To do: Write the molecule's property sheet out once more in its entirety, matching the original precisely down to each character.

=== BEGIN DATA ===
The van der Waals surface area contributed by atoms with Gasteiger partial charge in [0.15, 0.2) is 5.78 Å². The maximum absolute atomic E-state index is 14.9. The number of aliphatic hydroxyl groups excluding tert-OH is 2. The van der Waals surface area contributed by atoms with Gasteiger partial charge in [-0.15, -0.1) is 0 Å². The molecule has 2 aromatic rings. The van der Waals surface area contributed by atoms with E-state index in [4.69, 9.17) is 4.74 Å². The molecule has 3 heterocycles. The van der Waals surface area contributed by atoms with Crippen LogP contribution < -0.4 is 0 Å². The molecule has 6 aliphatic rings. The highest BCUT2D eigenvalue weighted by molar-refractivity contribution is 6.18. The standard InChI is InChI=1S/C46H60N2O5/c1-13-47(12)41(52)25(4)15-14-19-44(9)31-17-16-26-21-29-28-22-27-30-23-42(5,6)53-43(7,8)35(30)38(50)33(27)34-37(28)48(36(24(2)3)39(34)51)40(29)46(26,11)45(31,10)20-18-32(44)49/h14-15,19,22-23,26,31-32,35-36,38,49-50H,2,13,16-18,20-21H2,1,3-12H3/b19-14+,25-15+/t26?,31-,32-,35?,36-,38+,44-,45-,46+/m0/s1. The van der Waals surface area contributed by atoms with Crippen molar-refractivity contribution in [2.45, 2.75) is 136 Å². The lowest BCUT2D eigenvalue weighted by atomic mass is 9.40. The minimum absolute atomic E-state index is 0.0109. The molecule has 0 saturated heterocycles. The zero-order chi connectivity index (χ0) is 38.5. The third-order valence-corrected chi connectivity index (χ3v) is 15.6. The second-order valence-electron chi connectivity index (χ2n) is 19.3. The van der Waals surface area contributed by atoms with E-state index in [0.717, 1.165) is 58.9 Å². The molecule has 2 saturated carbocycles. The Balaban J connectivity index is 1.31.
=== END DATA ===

The van der Waals surface area contributed by atoms with Gasteiger partial charge in [0.15, 0.2) is 5.78 Å². The maximum absolute atomic E-state index is 14.9. The number of aliphatic hydroxyl groups excluding tert-OH is 2. The van der Waals surface area contributed by atoms with Gasteiger partial charge in [-0.15, -0.1) is 0 Å². The molecule has 2 aromatic rings. The van der Waals surface area contributed by atoms with E-state index in [4.69, 9.17) is 4.74 Å². The molecule has 3 heterocycles. The van der Waals surface area contributed by atoms with Crippen LogP contribution < -0.4 is 0 Å². The molecule has 6 aliphatic rings. The highest BCUT2D eigenvalue weighted by molar-refractivity contribution is 6.18. The standard InChI is InChI=1S/C46H60N2O5/c1-13-47(12)41(52)25(4)15-14-19-44(9)31-17-16-26-21-29-28-22-27-30-23-42(5,6)53-43(7,8)35(30)38(50)33(27)34-37(28)48(36(24(2)3)39(34)51)40(29)46(26,11)45(31,10)20-18-32(44)49/h14-15,19,22-23,26,31-32,35-36,38,49-50H,2,13,16-18,20-21H2,1,3-12H3/b19-14+,25-15+/t26?,31-,32-,35?,36-,38+,44-,45-,46+/m0/s1. The van der Waals surface area contributed by atoms with Crippen molar-refractivity contribution in [2.45, 2.75) is 136 Å². The lowest BCUT2D eigenvalue weighted by atomic mass is 9.40. The minimum absolute atomic E-state index is 0.0109. The molecule has 0 saturated heterocycles. The zero-order chi connectivity index (χ0) is 38.5. The third-order valence-corrected chi connectivity index (χ3v) is 15.6. The second-order valence-electron chi connectivity index (χ2n) is 19.3. The van der Waals surface area contributed by atoms with E-state index in [0.717, 1.165) is 58.9 Å². The molecule has 2 saturated carbocycles. The Balaban J connectivity index is 1.31.